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by Tyne Morgan,

Summer-like temperatures and strong winds are helping dry out fields across the Midwest, as many farmers work to play catch-up with planting this week. That's as the latest USDA Crop Progress Report data shows planting is off to the slowest start in nine years with only 22% of the nation's corn crop planted as of Sunday, May 8.

As of Sunday, USDA says corn planting is 28 percentage points behind the five-year average and 42 points slower than last year's historic pace. This week's report shows an 8-point improvement from last week, when USDA data showed farmers had only planted 14% of their corn crop, the slowest since 2013.

Soybean planting progress currently sits at 12% complete, 12 points behind the five-year average. It trails last year by 15 points.

Slow Start in 'I States'

Illinois farmers trail the average corn planting pace by 43 points. As of Sunday, USDA says just 15% of the state's corn crop had been planted, an 8-point jump in a week's time. Indiana's corn crop is only 11% planted and Iowa sits at 14% complete. Typically, farmers would have 63% of the state's corn crop in the field.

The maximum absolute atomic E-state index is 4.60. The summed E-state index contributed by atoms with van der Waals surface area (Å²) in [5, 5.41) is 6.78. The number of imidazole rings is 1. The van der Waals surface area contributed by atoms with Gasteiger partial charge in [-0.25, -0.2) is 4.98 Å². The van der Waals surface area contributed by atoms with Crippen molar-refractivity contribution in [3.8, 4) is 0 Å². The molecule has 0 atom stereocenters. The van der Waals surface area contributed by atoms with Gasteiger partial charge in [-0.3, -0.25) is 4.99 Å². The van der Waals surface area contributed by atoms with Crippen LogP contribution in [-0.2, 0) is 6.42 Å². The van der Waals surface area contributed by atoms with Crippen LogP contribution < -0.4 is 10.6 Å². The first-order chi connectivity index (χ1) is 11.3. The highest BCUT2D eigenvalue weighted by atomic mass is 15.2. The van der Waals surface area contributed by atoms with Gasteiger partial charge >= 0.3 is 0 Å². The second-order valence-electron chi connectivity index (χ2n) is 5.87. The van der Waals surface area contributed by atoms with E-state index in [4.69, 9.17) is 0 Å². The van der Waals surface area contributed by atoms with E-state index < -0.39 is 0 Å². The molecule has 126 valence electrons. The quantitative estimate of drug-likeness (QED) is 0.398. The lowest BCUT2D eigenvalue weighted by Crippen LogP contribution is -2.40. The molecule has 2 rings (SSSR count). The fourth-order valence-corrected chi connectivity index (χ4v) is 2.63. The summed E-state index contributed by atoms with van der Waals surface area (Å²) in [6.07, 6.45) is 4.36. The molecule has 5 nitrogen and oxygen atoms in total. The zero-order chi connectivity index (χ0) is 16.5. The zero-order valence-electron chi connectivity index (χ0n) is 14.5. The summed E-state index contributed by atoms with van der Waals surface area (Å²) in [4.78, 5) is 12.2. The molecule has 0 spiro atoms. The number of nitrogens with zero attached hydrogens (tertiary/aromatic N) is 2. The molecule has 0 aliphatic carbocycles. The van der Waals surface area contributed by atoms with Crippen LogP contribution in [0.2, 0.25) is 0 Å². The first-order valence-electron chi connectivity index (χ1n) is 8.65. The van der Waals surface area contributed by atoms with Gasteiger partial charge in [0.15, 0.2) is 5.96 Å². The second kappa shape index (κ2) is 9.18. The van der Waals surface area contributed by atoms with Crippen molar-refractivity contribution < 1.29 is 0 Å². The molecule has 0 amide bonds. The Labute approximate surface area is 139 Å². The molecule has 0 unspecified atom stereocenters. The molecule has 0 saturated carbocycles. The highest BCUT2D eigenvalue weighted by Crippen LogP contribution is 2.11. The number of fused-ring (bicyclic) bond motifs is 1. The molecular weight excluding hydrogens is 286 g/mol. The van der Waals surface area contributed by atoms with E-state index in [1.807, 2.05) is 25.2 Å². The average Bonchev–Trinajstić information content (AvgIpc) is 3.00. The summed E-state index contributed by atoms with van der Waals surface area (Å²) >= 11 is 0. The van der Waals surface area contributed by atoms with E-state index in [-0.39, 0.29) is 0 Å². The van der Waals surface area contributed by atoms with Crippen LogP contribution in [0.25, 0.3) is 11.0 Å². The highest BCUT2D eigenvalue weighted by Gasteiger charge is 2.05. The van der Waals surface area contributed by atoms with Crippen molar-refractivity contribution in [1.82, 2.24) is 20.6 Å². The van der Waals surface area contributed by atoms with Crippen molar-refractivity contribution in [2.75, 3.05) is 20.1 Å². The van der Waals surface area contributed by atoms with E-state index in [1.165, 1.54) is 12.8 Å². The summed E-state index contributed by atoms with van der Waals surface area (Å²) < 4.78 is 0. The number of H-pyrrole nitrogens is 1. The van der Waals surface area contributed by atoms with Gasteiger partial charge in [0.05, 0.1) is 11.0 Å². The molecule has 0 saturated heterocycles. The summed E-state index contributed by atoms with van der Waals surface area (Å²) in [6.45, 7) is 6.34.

While USDA shows planting progress by state, the current planting pace differs greatly within each state. Some farmers in eastern Iowa haven't made a single pass with the plater this season, while farther west, farmers have dodged the rain showers and planting is considerably ahead compared to other areas of the state.

It's a similar story in Illinois. Farmers just north of Effingham, Ill., say they're almost finished planting this year's crop. However, if you talk to farmers near Champaign, Ill., it's been too cold and wet to plant.

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